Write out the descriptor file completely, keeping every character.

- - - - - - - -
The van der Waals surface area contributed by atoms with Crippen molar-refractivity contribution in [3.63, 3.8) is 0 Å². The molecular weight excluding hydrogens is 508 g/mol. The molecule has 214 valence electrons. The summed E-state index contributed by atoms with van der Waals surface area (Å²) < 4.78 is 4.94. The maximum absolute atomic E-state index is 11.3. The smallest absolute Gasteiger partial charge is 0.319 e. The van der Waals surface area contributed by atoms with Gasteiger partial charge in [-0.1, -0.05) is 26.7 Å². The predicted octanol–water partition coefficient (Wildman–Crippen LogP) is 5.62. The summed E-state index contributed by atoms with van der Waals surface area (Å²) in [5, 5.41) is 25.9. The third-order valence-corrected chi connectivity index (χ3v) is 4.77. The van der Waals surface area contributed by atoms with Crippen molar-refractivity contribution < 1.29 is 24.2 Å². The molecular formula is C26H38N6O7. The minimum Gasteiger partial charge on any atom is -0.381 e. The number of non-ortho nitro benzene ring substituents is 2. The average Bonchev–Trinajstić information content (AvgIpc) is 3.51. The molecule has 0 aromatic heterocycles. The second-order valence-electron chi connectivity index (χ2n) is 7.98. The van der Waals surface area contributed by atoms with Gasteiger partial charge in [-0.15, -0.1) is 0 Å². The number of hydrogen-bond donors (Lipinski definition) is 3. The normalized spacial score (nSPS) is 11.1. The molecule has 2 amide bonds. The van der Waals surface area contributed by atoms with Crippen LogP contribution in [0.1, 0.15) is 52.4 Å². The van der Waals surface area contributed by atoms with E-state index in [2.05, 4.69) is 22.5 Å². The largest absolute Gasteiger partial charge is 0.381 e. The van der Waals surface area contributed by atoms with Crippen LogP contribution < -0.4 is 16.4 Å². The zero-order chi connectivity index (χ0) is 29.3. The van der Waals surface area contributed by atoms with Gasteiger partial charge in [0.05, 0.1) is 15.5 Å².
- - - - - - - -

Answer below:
The van der Waals surface area contributed by atoms with Crippen molar-refractivity contribution in [3.63, 3.8) is 0 Å². The molecular weight excluding hydrogens is 508 g/mol. The molecule has 214 valence electrons. The summed E-state index contributed by atoms with van der Waals surface area (Å²) < 4.78 is 4.94. The maximum absolute atomic E-state index is 11.3. The smallest absolute Gasteiger partial charge is 0.319 e. The van der Waals surface area contributed by atoms with Gasteiger partial charge in [-0.1, -0.05) is 26.7 Å². The predicted octanol–water partition coefficient (Wildman–Crippen LogP) is 5.62. The summed E-state index contributed by atoms with van der Waals surface area (Å²) in [5, 5.41) is 25.9. The third-order valence-corrected chi connectivity index (χ3v) is 4.77. The van der Waals surface area contributed by atoms with Crippen molar-refractivity contribution < 1.29 is 24.2 Å². The molecular formula is C26H38N6O7. The minimum Gasteiger partial charge on any atom is -0.381 e. The number of non-ortho nitro benzene ring substituents is 2. The average Bonchev–Trinajstić information content (AvgIpc) is 3.51. The molecule has 0 aromatic heterocycles. The second-order valence-electron chi connectivity index (χ2n) is 7.98. The van der Waals surface area contributed by atoms with Gasteiger partial charge in [-0.15, -0.1) is 0 Å². The number of hydrogen-bond donors (Lipinski definition) is 3. The normalized spacial score (nSPS) is 11.1. The molecule has 2 amide bonds. The van der Waals surface area contributed by atoms with Crippen LogP contribution in [0.1, 0.15) is 52.4 Å². The van der Waals surface area contributed by atoms with E-state index in [2.05, 4.69) is 22.5 Å². The largest absolute Gasteiger partial charge is 0.381 e. The van der Waals surface area contributed by atoms with Crippen LogP contribution < -0.4 is 16.4 Å². The zero-order chi connectivity index (χ0) is 29.3. The van der Waals surface area contributed by atoms with Gasteiger partial charge in [0.05, 0.1) is 15.5 Å².